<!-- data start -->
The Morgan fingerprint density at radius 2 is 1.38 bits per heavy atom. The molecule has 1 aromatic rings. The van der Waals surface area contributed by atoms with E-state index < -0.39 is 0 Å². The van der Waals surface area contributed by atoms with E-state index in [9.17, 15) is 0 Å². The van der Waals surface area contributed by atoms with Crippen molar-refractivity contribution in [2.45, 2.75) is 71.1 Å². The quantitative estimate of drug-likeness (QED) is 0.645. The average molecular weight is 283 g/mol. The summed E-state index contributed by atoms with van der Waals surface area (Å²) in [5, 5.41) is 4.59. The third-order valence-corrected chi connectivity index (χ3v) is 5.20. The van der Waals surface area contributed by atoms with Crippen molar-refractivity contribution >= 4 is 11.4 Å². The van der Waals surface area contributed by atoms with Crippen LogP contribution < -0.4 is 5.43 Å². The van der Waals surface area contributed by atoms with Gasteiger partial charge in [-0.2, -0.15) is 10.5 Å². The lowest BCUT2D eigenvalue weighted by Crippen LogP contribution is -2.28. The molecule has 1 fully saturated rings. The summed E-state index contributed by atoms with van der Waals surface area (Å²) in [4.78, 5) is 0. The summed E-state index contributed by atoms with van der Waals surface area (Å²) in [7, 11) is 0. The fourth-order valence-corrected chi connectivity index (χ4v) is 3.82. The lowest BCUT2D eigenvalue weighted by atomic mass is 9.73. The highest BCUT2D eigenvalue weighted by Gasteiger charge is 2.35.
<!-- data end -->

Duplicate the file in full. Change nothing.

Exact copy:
The Morgan fingerprint density at radius 2 is 1.38 bits per heavy atom. The molecule has 1 aromatic rings. The van der Waals surface area contributed by atoms with E-state index < -0.39 is 0 Å². The van der Waals surface area contributed by atoms with E-state index in [9.17, 15) is 0 Å². The van der Waals surface area contributed by atoms with Crippen molar-refractivity contribution in [2.45, 2.75) is 71.1 Å². The quantitative estimate of drug-likeness (QED) is 0.645. The average molecular weight is 283 g/mol. The summed E-state index contributed by atoms with van der Waals surface area (Å²) in [5, 5.41) is 4.59. The third-order valence-corrected chi connectivity index (χ3v) is 5.20. The van der Waals surface area contributed by atoms with Crippen molar-refractivity contribution >= 4 is 11.4 Å². The van der Waals surface area contributed by atoms with Crippen LogP contribution < -0.4 is 5.43 Å². The van der Waals surface area contributed by atoms with Gasteiger partial charge in [-0.2, -0.15) is 10.5 Å². The lowest BCUT2D eigenvalue weighted by Crippen LogP contribution is -2.28. The molecule has 1 fully saturated rings. The summed E-state index contributed by atoms with van der Waals surface area (Å²) in [4.78, 5) is 0. The summed E-state index contributed by atoms with van der Waals surface area (Å²) in [7, 11) is 0. The fourth-order valence-corrected chi connectivity index (χ4v) is 3.82. The lowest BCUT2D eigenvalue weighted by atomic mass is 9.73. The highest BCUT2D eigenvalue weighted by Gasteiger charge is 2.35.